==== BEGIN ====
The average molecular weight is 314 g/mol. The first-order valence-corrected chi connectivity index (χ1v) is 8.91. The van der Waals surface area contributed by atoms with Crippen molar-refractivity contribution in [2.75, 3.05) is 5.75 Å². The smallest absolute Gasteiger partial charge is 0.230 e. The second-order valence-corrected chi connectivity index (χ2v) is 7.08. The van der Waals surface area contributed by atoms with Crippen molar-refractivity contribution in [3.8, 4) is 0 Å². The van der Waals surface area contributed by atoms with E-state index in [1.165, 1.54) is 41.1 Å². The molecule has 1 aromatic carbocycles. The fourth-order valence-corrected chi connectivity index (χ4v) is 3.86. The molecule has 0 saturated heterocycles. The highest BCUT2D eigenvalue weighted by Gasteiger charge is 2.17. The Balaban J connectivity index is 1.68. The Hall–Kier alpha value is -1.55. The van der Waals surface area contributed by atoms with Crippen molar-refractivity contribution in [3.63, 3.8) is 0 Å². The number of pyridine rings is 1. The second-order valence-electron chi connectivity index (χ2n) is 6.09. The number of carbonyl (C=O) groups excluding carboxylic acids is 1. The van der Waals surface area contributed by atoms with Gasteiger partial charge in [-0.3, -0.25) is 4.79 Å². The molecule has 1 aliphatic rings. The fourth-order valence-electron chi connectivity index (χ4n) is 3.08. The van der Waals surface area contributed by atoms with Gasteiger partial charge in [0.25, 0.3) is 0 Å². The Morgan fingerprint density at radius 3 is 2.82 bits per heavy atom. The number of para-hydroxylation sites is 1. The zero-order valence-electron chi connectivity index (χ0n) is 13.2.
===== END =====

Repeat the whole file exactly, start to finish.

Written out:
The average molecular weight is 314 g/mol. The first-order valence-corrected chi connectivity index (χ1v) is 8.91. The van der Waals surface area contributed by atoms with Crippen molar-refractivity contribution in [2.75, 3.05) is 5.75 Å². The smallest absolute Gasteiger partial charge is 0.230 e. The second-order valence-corrected chi connectivity index (χ2v) is 7.08. The van der Waals surface area contributed by atoms with Crippen molar-refractivity contribution in [3.8, 4) is 0 Å². The van der Waals surface area contributed by atoms with E-state index in [1.165, 1.54) is 41.1 Å². The molecule has 1 aromatic carbocycles. The fourth-order valence-corrected chi connectivity index (χ4v) is 3.86. The molecule has 0 saturated heterocycles. The highest BCUT2D eigenvalue weighted by Gasteiger charge is 2.17. The Balaban J connectivity index is 1.68. The Hall–Kier alpha value is -1.55. The van der Waals surface area contributed by atoms with Crippen molar-refractivity contribution in [3.63, 3.8) is 0 Å². The number of pyridine rings is 1. The second-order valence-electron chi connectivity index (χ2n) is 6.09. The number of carbonyl (C=O) groups excluding carboxylic acids is 1. The van der Waals surface area contributed by atoms with Gasteiger partial charge in [-0.3, -0.25) is 4.79 Å². The molecule has 1 aliphatic rings. The fourth-order valence-electron chi connectivity index (χ4n) is 3.08. The van der Waals surface area contributed by atoms with Gasteiger partial charge in [0.25, 0.3) is 0 Å². The Morgan fingerprint density at radius 3 is 2.82 bits per heavy atom. The number of para-hydroxylation sites is 1. The zero-order valence-electron chi connectivity index (χ0n) is 13.2.